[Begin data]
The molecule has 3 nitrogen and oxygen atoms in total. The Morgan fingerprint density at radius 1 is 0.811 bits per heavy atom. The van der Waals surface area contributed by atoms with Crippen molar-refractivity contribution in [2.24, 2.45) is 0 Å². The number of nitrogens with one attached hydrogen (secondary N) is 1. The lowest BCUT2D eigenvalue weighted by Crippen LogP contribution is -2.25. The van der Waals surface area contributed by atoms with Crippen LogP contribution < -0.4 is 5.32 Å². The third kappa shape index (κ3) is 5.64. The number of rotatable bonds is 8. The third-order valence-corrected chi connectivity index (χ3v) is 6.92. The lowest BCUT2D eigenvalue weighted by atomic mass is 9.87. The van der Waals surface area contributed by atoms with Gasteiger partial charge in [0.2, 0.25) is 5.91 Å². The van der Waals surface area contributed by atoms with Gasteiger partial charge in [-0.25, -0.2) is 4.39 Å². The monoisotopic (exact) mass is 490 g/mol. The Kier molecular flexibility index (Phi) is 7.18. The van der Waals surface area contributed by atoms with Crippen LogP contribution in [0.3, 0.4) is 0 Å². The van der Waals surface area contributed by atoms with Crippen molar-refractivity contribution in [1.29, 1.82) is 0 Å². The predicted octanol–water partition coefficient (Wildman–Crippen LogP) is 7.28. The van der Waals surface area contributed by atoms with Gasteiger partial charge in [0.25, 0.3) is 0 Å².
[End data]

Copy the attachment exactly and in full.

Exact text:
The molecule has 3 nitrogen and oxygen atoms in total. The Morgan fingerprint density at radius 1 is 0.811 bits per heavy atom. The van der Waals surface area contributed by atoms with Crippen molar-refractivity contribution in [2.24, 2.45) is 0 Å². The number of nitrogens with one attached hydrogen (secondary N) is 1. The lowest BCUT2D eigenvalue weighted by Crippen LogP contribution is -2.25. The van der Waals surface area contributed by atoms with Crippen LogP contribution < -0.4 is 5.32 Å². The third kappa shape index (κ3) is 5.64. The number of rotatable bonds is 8. The third-order valence-corrected chi connectivity index (χ3v) is 6.92. The lowest BCUT2D eigenvalue weighted by atomic mass is 9.87. The van der Waals surface area contributed by atoms with Gasteiger partial charge in [0.2, 0.25) is 5.91 Å². The van der Waals surface area contributed by atoms with Gasteiger partial charge in [-0.25, -0.2) is 4.39 Å². The monoisotopic (exact) mass is 490 g/mol. The Kier molecular flexibility index (Phi) is 7.18. The van der Waals surface area contributed by atoms with Crippen LogP contribution in [0.3, 0.4) is 0 Å². The van der Waals surface area contributed by atoms with Crippen molar-refractivity contribution in [1.29, 1.82) is 0 Å². The predicted octanol–water partition coefficient (Wildman–Crippen LogP) is 7.28. The van der Waals surface area contributed by atoms with Gasteiger partial charge in [0.25, 0.3) is 0 Å².